January 2011: I am preparing for my first real visit to Detroit, the city of my birth. I am a Californian, where I have been since age one when my parents packed me into a car to seek fame and fortune in LA. It is strange to be defined by something unknown but when asked if I am a "native" Californian, I answer, "No, I was born in Detroit." It seems time to investigate what that means. So I have come "home" on my birthday to photograph Detroit.

This blog is part of an accompanying journal about the project.

Monday, February 21, 2011

In Between

In between.... Between the planned exploration visits. Between the conversations. Between the projects.

Noting. Reading. Researching. Facebook postings. Blogs. Newspapers. Videos.

Trying not to be overwhelmed by this city and all that's being written and discussed about it. Knowing that what I need now is to ingest, view, listen. I'll be photographing and talking again in Detroit soon.

But for now, I am in between.

During this time, it may be that the blog itself reflects this period. Passive yet active. Taking it in. Reflection is good.

Thus, in such a time, this blog may be just noting something about Detroit.

One of my favorite from the NBC Local4/Flashpoint.

The status of filming incentives (hey- I'm from LA and this is of interest both from Detroit and LA where I live)

And, the following commentary from Mike Binder, a native Detroit/LA_based film person (in many roles)

From the NYTimes today about the possibility of the first satellite Patent Office opening in Detroit.

Sunday, February 13, 2011

Detroit from afar

I have no claim on the ability to speak to or for Detroit. A photographer with a tenuous link at most to my birth city, who hasn't lived there and until I return more frequently, am in truth like a "photo-tourist."

That said, in my briefest of visits, I found a vibrant city. A surprise to me, yes, for I too had heard only the most negative about Detroit and one, yes, that an urban-archaeologist might have to dig a little to find amid the very real mountain of abandoned and rotted buildings. But underneath and often not far from the surface, there is a vital Detroit filled already with multi-generational residents as well as newcomers with hope and, most importantly, ideas for the future.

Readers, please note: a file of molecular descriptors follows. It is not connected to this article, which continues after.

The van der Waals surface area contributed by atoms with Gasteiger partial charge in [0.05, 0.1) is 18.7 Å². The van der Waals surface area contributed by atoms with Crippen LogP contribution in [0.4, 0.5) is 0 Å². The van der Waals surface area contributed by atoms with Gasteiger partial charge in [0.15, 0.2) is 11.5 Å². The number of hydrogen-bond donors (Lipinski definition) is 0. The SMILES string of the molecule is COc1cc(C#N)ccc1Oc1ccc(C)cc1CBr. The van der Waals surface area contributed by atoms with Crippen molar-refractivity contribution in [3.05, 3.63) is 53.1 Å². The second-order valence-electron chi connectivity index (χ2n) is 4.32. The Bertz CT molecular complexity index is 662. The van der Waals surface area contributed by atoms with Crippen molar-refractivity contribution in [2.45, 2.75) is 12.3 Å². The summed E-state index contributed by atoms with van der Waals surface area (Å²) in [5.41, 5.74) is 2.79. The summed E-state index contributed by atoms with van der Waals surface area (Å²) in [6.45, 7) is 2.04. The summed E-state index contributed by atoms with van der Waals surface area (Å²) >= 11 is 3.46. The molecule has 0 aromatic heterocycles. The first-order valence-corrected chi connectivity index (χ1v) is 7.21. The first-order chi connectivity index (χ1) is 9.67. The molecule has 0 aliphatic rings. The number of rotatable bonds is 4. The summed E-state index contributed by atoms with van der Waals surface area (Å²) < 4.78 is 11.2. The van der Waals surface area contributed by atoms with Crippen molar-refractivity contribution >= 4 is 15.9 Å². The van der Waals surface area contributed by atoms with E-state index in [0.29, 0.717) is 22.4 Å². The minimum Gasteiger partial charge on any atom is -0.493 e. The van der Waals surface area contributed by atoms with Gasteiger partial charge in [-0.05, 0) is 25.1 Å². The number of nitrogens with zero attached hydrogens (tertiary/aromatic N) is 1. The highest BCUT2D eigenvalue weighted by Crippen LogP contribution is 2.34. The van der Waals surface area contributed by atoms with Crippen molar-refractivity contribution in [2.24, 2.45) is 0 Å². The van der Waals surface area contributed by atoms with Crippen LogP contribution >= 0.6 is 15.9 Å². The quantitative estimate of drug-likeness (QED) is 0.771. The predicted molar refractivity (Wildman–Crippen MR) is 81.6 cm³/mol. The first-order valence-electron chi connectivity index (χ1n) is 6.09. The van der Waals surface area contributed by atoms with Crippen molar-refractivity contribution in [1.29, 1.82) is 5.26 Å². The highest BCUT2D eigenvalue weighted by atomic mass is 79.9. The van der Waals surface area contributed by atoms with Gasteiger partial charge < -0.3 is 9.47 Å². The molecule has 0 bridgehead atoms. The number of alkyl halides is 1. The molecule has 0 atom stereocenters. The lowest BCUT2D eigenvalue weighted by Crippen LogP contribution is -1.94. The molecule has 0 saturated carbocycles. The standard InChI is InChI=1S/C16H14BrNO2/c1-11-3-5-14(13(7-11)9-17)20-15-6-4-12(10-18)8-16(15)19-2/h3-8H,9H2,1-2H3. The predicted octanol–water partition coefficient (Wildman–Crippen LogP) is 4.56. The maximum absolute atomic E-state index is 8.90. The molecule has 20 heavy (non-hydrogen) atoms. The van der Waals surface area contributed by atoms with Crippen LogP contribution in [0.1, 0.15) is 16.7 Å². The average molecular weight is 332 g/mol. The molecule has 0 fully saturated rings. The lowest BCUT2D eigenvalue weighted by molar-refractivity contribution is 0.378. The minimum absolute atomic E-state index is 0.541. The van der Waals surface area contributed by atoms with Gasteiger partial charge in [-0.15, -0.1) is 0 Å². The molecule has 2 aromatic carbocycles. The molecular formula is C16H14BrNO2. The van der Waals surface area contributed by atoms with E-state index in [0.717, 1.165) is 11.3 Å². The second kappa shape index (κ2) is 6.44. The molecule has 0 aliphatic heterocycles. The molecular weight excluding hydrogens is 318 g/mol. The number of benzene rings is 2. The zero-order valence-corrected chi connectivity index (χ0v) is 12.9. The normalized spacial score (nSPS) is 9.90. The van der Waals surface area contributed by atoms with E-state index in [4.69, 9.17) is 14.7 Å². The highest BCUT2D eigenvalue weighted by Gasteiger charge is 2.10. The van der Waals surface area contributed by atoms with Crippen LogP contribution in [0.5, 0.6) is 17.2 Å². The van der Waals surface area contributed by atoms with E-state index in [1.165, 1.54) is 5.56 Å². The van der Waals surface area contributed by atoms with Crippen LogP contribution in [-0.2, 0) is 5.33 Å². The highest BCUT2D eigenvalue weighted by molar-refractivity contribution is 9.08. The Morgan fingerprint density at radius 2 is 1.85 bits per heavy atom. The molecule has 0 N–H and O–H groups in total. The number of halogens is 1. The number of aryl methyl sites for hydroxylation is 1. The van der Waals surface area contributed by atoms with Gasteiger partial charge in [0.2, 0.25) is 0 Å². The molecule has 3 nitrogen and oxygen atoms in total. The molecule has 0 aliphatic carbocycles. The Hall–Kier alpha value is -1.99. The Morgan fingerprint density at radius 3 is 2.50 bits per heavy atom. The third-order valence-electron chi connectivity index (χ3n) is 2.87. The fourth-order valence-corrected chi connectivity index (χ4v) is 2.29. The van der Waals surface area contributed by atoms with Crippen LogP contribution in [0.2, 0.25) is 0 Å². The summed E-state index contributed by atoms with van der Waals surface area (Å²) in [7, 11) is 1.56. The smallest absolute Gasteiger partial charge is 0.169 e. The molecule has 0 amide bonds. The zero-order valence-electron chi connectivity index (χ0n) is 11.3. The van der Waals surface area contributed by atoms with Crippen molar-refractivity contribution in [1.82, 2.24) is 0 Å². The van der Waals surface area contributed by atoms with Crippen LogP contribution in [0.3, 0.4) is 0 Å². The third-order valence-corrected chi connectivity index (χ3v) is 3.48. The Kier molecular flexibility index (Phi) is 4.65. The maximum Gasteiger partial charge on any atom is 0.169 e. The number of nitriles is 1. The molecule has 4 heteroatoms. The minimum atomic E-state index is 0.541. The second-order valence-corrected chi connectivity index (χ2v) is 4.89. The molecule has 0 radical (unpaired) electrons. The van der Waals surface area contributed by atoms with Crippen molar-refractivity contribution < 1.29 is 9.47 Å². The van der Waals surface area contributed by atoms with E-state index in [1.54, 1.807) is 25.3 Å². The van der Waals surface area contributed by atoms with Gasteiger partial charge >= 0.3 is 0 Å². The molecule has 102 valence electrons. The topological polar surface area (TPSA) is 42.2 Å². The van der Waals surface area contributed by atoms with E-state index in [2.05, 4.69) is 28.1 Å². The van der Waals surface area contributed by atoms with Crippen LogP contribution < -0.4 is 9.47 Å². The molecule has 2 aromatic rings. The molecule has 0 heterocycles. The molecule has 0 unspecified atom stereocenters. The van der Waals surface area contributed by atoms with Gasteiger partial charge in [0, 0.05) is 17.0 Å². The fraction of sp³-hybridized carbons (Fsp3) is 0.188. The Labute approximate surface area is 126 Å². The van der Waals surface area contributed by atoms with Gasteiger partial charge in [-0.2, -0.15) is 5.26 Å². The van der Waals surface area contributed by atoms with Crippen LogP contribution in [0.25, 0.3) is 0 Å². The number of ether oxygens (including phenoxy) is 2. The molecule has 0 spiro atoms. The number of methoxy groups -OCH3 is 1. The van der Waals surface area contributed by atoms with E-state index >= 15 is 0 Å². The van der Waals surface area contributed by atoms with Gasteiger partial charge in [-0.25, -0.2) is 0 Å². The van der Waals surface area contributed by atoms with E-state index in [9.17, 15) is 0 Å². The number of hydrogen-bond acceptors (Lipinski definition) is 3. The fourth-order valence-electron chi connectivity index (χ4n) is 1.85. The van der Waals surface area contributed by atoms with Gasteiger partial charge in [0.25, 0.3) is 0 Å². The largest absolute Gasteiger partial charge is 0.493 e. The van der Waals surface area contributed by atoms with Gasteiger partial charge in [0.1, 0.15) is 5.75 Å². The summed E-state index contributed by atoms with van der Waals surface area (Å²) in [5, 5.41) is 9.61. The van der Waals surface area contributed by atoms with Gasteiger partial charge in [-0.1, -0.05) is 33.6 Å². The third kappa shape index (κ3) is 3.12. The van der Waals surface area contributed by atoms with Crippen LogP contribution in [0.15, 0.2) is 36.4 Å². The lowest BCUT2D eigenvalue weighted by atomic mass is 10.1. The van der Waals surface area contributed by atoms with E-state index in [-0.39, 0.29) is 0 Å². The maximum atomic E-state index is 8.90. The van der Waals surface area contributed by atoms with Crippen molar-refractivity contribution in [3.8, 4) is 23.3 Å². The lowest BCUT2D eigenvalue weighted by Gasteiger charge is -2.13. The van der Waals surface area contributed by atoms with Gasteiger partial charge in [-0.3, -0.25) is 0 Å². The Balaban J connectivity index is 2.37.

An article in this week's Washington Post - "With Detroit in dire straits, mayor invites big thinking" - is informational, not just for its text but for the long list of often haranguing comments. Few are about what to do. Most are about political, economic and racial divide, not atypical of most feedback for anything these days. I wonder when we, as Americans, can live up to our promise and take positive action and not fall back on excuse or incrimination. History is important but it is most vital when considered in terms of effective progress. Those few individuals I have already met in Detroit, from a variety of economic, cultural, political and racial perspectives, for the most part were going forward.

Photo above: View up Woodward from the Penobscot.

Monday, February 7, 2011

Beginning to Feel a Native Pride

Still going through the photographs I took in Detroit just a couple of weeks ago. Seems so long ago but for a first visit, it seems as if I was just there.

This is a new project and as such competes for now with a schedule that includes my long-term project, FINDING CHINATOWN, photographing in the Chinatowns of the US & Canada, with deadlines for an exhibition looming.

It is a tribute to the complexity and lure of Detroit that, although mentioned in the News Hub blog that I was there to photograph the Chinatowns as well as exploring my own family landmarks, in my first four+ days I never made it to Windsor to photograph their Chinatown and, most significantly I never finished my own personal landmark list for wherever I ventured, there was another story to pursue. The journey is truly just
beginning and I cannot wait to return in the Spring (yes I could return before but hey, I may be native Detroit but in truth I am a Southern Californian and it IS cold there right now).

In the interim, I perked up in the middle of the Super Bowl as I watched the Chrysler commercial and Eminem and that incredible choir to see scenes that are now familiar to me, filled with a pride for a native city that I had not known. There is so much to see.